The introduction of the Building (Earthquake-prone Buildings) Amendment Act in 2016 has led to the rapid closure of a number of public buildings.
According to this Act, if a building is below 34% of the New Building Standard (NBS) it is considered earthquake-prone and must be remediated within a specified time frame. However, some building owners are choosing to close buildings as soon as they are identified as earthquake-prone, leading to long periods where the services housed in those buildings are unavailable to the community.
The closure of some public buildings has led to notable and immediate socio-economic impacts. For example, the closure of the Southland Museum affected 41 jobs. The full economic, social, and cultural impacts are still to be realised. The closure of Naenae Olympic Pool in Lower Hutt has created a great sense of uncertainty in the community and some businesses reliant on pool users have already closed.
The aim of this project was to establish, through consultation with Territorial Authorities, advice and tools that would help decision-makers improve confidence in their decision-making around occupancy of earthquake-prone public buildings.
Currently, there is little consistency across Territorial Authorities (TAs) on how to make decisions related to the occupancy of earthquake-prone buildings.
TAs have a regulatory obligation as a person conducting a business or undertaking (PCBU) under the Health and Safety at Work Act 2015 (HSWA). Also under the Local Government Act 2002 TAs have an obligation to take into account the interests of both current and future communities when making decisions. This includes the seismic resilience of assets as well as the economic, social, and cultural impacts of closing such assets.
5 step decision-making framework for local councils
A framework has been developed to support councils to make decisions about the management of council-owned buildings.
It provides a five-step approach to support consistent decisions about whether to continue using earthquake-prone buildings or not. This was developed in line with international standards for risk management (ISO 31000) and with input from several territorial authorities. The suggested process reflects and balances various legislative responsibilities.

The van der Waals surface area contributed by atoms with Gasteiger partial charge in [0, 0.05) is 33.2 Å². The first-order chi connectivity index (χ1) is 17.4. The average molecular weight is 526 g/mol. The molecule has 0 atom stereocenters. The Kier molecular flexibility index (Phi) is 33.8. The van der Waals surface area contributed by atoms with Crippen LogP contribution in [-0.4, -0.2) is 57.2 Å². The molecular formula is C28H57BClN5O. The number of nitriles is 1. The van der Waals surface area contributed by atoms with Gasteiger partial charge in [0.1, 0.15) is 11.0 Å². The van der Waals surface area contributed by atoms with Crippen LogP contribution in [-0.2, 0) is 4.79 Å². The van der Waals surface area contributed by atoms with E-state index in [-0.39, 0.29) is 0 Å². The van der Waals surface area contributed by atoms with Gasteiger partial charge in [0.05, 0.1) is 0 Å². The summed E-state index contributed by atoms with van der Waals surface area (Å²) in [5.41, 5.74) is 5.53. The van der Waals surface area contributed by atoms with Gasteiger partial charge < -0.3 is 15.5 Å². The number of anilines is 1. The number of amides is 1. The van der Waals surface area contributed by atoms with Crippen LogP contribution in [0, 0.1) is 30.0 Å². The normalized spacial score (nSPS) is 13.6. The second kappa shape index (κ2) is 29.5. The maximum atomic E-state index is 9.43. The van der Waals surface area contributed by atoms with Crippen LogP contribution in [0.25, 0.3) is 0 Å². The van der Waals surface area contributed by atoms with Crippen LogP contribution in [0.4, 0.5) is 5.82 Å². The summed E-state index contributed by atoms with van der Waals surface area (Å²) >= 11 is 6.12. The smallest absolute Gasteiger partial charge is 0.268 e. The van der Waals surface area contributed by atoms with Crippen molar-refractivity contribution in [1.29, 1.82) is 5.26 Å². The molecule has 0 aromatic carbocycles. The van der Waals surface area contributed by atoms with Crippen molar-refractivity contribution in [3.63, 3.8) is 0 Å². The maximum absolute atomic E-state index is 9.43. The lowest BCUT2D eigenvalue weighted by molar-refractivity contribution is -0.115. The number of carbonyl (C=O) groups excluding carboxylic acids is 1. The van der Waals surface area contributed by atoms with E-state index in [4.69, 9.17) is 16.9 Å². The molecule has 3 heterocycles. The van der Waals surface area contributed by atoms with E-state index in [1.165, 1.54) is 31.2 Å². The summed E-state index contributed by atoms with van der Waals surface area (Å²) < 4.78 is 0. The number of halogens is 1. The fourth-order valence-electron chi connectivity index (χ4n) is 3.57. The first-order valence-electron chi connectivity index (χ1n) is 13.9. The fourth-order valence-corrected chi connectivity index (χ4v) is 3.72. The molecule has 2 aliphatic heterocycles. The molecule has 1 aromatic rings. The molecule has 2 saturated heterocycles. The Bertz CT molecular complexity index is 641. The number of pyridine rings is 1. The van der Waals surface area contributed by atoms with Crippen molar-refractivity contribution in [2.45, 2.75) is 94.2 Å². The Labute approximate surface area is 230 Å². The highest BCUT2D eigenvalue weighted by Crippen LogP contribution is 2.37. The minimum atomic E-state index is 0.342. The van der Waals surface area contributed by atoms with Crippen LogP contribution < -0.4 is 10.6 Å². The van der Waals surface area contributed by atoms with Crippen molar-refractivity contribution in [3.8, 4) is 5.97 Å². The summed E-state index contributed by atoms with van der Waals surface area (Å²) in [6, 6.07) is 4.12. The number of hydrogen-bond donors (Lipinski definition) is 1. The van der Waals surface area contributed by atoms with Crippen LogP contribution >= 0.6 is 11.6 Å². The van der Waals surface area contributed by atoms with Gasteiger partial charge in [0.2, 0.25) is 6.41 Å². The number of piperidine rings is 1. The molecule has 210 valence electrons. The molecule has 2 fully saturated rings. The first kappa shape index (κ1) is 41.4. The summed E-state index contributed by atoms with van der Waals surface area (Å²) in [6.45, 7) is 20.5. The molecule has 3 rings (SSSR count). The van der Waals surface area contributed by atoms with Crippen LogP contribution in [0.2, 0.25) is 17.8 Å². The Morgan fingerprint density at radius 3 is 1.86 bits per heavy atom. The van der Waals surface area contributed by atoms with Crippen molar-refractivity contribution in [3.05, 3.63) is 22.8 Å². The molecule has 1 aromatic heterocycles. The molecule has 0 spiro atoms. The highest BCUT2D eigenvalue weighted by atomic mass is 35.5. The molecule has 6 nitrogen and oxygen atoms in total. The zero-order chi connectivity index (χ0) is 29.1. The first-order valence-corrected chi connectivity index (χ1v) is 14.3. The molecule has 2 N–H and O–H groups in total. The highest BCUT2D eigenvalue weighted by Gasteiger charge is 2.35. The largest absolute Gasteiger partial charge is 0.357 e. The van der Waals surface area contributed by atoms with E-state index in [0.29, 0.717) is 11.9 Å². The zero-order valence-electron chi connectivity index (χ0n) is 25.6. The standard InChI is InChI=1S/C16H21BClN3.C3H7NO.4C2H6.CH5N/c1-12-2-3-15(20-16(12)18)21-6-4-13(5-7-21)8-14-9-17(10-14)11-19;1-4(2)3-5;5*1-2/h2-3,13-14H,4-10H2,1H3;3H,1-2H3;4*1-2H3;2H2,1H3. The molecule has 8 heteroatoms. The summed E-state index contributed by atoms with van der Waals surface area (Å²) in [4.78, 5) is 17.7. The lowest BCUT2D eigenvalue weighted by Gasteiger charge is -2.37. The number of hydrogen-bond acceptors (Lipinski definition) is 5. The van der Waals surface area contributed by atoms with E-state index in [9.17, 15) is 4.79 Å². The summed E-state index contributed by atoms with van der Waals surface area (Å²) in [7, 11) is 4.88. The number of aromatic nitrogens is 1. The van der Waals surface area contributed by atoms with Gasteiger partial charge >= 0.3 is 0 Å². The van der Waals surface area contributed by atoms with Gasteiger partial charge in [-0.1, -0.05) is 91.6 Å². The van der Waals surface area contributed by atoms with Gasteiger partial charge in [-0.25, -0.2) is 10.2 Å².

It aims to provide confidence to council officers, chief executives, and elected members on how to meet their legislative obligations while also minimising disruption to council activities and community services.
RiskNZ Excellence Awards 2022 winner
We are really thrilled this project has been recognised in the RiskNZ Awards, winning both the Risk Initiative of the Year and Stronger Together in Partnership awards.
- Michael Nuth, BRANZ (Project lead)
- Charlotte Brown, Resilient Organisations Ltd
- Dave Brunsdon, Kestrel
- Emma Hudson-Doyle, Joint Centre for Disaster Research, Massey University
- John Hopkins, University of Canterbury
This project has been funded by the BRANZ Research Levy.
Download the full project report:
Nuth, M., Brown, C., Brunsdon, D., Hopkins, J., Hudson-Doyle, E. & Ball, R. (2021). Managing earthquake-prone council buildings: Balancing life safety risks and community costs. BRANZ Study Report SR463. Judgeford, New Zealand: BRANZ Ltd.
(2022). Behavioural science applied to risk-based decision processes: a case study for earthquake prone buildings in New Zealand. Civil Engineering and Environmental Systems, 39:2, 144-164, DOI: 10.1080/10286608.2022.2089980.
Download a pre-print version of this paper